be kind, rewind

more than you possibly ever wanted to know about edit bench rewinds.

ok, now let’s talk rewinds, the workhorse of an edit bench. one of the oldest edit technologies. how else are you going to crank through miles and miles of film?

what we got here is your standard rewind.

an edit bench typically has two. one for take-up and the other for supply. without rewinds, you have just a table with some shelves. (my personal “bench” at home is just a 6′ piece of plywood with rewinds bolted to it.)

there are three working visible parts to the rewind:

  1. the handle
  2.  the friction knob
  3. the shaft
  4. the handle is where you grab it for winding (of course).


it can be in two states:

  1. engaged
  2. disengaged

engaged/pushed in (lt) – winds film to the take-up.

disengaged/pulled out (rt) – lets the take-up rewind do the work without the supply handle spinning like crazy. (one other trick you can do is to disengage the supply wheel after you’ve gotten a good crank and just let the reel spin freely for a bit.)

the brass knob on top is the friction knob.

that fella provides drag and regulates how fast/slow you want the rewind to crank. the speed that you want is dependent on how much film is on the supply rewind. the larger the other reel is, the looser you want the friction to be.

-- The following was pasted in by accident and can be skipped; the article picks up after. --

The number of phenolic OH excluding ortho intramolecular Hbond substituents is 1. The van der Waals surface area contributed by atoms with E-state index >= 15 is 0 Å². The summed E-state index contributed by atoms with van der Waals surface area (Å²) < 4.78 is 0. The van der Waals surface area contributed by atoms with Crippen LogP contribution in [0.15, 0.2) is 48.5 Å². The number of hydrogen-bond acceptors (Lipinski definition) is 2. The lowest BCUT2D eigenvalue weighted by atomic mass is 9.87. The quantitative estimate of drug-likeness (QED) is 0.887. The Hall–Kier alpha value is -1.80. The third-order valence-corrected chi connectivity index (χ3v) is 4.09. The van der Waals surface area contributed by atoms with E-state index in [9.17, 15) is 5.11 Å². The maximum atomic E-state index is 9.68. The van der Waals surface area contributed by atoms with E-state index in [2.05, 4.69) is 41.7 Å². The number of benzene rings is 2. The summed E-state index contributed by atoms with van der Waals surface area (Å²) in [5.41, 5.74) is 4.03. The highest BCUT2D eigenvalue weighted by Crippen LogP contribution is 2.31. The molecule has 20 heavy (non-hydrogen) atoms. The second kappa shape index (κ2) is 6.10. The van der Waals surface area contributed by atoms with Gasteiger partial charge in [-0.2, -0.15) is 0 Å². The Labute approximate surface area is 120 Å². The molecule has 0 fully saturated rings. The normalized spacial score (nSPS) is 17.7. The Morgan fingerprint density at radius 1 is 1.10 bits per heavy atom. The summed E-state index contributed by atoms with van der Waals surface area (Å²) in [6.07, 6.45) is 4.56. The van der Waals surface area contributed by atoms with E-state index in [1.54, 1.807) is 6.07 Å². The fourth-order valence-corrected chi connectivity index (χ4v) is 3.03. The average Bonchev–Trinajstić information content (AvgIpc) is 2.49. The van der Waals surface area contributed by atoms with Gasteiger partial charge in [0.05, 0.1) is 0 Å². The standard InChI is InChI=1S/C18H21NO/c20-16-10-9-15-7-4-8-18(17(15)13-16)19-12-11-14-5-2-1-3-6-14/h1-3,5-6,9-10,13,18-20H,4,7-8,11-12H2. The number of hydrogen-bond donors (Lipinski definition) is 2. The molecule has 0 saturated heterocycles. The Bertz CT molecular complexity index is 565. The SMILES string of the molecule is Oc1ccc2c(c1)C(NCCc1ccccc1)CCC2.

last, but not least is the shaft (yes, that is indeed what she said.) the shaft can be of various lengths, depending on how many reels you want to gang together at a time.

in this side view detail, you’ll notice a little outcrop notch on the shaft, next to the base. that’s what locks into your reel or platter. 

that little notch is what’s doing the actual rotating of the reel.

that little notch is what’s doing the actual rotating of the reel.

the picture on the left shows you a top view where you can see the groove that goes along the length of the shaft. you’ll see where groove that ends at the notch to the right.

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that groove is used by… our friend the spring clamp! (top right)

the last pic (bottom right) is the top of the clamp, where you see its own notch in the center. the clamp then locks into the shaft’s groove, and that keeps things securely in place.

before and after